The Evolution of Sex is Tempered by Costly Hybridization in Boechera (Rock Cress).
Despite decades of research, the evolution of sex remains an enigma in evolutionary biology. Typically, research addresses the costs of sex and asexuality to characterize the circumstances favoring one reproductive mode. Surprisingly few studies address the influence of common traits that are, in many organisms, obligately correlated with asexuality, including hybridization and polyploidy. These characteristics have substantial impacts on traits under selection. In particular, the fitness consequences of hybridization (i.e., reduced fitness due to interspecific reproductive isolation) will influence the evolution of sex. This may comprise a cost of either sex or asexuality due to the link between hybridity and asexuality. We examined reproductive isolation in the formation of de novo hybrid lineages between 2 widespread species in the ecological model system Boechera. Seventeen percent of 664 crosses produced F1 fruits, and only 10% of these were viable, suggesting that postmating prezygotic and postzygotic barriers inhibit hybrid success in this system. The postmating prezygotic barrier was asymmetrical, with 110 of 115 total F1 fruits produced when Boechera stricta acted as maternal parent. This asymmetry was confirmed in wild-collected lineages, using a chloroplast phylogeny of wild-collected B. stricta, Boechera retrofracta, and hybrids. We next compared fitness of F2 hybrids and selfed parental B. stricta lines, finding that F2 fitness was reduced by substantial hybrid sterility. Multiple reproductively isolating barriers influence the formation and fitness of hybrid lineages in the wild, and the costs of hybridization likely have profound impacts on the evolution of sex in the natural environment.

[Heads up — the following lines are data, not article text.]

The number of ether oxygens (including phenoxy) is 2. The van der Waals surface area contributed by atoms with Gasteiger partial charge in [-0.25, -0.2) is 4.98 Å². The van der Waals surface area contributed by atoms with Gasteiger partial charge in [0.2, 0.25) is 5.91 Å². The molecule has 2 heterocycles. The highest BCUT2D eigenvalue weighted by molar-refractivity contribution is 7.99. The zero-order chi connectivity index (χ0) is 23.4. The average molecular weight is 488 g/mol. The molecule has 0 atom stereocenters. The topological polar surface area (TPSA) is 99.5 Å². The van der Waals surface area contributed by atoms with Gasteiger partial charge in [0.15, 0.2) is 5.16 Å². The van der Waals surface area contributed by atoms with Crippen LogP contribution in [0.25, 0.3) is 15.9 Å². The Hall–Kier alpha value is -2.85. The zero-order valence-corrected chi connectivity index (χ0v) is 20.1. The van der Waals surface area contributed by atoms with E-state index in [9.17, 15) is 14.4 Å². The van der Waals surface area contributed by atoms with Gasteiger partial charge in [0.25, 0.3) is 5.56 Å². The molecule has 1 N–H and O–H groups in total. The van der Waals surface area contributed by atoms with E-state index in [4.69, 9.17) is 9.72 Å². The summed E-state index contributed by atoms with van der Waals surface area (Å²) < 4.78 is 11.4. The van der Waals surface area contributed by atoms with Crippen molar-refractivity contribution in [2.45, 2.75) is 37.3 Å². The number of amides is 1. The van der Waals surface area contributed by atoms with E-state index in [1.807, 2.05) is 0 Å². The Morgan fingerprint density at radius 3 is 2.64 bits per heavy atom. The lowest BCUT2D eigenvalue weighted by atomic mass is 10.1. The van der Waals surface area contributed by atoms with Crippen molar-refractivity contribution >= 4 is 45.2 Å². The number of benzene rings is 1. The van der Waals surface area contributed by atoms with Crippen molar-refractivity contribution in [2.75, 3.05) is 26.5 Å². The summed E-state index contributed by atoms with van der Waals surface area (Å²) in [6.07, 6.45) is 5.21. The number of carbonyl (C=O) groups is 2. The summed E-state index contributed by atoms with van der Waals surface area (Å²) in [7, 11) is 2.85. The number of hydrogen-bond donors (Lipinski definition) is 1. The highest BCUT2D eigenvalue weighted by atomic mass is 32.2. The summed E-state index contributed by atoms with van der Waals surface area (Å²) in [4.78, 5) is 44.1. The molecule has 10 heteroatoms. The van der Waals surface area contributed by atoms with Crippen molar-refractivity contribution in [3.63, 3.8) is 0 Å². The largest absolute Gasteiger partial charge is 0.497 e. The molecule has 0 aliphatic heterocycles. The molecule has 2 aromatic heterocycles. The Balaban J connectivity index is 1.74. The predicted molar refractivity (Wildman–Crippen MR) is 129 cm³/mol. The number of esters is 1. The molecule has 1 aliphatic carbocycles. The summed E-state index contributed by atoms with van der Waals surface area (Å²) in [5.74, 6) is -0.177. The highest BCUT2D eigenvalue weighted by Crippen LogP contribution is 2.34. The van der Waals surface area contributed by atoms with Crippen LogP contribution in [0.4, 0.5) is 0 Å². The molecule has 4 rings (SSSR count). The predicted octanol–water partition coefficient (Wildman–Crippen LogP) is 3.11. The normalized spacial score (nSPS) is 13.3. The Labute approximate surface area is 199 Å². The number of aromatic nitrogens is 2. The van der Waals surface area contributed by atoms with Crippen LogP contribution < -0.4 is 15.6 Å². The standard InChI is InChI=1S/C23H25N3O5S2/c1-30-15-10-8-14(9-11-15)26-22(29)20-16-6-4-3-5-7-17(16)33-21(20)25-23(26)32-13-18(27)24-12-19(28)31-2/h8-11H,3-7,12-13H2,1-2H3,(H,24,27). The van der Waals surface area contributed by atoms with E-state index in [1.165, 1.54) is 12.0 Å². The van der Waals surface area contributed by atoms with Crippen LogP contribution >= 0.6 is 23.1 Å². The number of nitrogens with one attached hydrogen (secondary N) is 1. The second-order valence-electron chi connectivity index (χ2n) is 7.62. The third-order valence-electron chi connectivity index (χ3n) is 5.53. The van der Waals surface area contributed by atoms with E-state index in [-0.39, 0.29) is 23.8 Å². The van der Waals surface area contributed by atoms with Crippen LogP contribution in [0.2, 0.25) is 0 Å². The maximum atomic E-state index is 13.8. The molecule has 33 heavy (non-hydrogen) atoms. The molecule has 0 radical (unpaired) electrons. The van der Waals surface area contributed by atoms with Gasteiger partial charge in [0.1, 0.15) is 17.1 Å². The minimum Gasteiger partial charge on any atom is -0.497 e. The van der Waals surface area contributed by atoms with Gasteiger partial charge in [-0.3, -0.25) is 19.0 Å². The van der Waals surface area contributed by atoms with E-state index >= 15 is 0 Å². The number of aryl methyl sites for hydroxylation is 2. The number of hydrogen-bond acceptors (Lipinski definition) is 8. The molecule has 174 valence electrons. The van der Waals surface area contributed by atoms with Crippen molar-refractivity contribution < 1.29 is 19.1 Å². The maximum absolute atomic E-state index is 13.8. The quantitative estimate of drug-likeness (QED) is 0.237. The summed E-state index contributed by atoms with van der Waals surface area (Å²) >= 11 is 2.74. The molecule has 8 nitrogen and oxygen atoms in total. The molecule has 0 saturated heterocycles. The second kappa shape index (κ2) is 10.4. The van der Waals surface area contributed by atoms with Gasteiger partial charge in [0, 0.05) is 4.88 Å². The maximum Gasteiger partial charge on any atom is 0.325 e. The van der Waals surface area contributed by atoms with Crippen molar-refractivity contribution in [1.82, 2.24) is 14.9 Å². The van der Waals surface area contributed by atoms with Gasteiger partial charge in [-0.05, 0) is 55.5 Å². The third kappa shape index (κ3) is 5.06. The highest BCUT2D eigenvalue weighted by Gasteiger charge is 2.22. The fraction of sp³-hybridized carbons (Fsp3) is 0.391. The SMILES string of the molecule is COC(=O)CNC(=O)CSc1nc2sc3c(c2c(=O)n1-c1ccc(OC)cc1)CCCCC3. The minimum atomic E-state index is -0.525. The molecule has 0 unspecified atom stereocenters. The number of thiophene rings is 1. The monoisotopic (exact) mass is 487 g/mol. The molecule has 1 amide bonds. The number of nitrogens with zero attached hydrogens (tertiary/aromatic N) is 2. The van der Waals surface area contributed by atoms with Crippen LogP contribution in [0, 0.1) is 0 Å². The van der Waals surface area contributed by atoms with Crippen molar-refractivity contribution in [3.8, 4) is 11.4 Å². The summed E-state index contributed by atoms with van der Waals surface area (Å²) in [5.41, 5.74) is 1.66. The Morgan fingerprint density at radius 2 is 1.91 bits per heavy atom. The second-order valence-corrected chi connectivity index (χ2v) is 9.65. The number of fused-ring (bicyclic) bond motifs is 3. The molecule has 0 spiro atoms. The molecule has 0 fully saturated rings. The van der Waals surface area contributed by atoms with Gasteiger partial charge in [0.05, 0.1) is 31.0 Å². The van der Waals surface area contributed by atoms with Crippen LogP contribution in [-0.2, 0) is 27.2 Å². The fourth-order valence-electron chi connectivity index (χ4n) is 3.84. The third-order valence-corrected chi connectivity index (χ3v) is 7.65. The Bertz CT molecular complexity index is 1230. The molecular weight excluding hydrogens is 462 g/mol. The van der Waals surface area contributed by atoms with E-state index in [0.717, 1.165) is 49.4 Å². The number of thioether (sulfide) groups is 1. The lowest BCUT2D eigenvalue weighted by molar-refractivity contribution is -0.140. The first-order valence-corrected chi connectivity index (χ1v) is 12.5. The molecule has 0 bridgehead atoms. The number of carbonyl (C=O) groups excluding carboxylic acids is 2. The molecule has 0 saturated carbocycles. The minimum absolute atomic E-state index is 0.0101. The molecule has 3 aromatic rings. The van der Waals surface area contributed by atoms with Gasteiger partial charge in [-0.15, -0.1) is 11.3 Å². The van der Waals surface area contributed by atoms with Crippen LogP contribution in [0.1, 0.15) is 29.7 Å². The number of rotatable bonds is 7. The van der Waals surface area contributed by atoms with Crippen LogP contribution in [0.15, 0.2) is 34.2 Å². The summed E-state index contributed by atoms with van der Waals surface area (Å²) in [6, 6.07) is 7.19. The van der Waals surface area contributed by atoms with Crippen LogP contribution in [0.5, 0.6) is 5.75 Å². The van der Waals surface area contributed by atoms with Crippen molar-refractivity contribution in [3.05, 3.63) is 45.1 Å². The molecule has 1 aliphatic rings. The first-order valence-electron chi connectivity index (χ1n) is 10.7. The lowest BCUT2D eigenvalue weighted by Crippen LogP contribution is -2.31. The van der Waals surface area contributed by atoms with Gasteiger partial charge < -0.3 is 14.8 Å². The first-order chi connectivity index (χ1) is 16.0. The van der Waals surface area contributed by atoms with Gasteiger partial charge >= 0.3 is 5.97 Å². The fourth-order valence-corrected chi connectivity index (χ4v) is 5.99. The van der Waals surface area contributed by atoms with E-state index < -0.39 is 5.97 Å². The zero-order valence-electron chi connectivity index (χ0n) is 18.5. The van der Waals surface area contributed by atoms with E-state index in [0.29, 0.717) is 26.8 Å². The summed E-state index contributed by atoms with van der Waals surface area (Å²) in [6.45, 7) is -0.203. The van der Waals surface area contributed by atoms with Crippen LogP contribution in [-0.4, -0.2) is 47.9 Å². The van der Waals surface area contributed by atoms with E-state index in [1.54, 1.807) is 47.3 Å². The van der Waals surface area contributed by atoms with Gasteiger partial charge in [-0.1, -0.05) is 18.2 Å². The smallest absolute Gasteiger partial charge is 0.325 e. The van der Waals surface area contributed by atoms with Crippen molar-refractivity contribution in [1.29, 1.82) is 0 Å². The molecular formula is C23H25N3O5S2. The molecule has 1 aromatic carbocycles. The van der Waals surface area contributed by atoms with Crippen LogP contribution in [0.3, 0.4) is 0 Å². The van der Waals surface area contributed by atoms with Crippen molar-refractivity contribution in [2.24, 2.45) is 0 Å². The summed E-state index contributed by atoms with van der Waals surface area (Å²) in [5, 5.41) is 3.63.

Rushworth, CA; Mitchell-Olds, T
Volume / Issue
Start / End Page
Pubmed Central ID
Electronic International Standard Serial Number (EISSN)
International Standard Serial Number (ISSN)
Digital Object Identifier (DOI)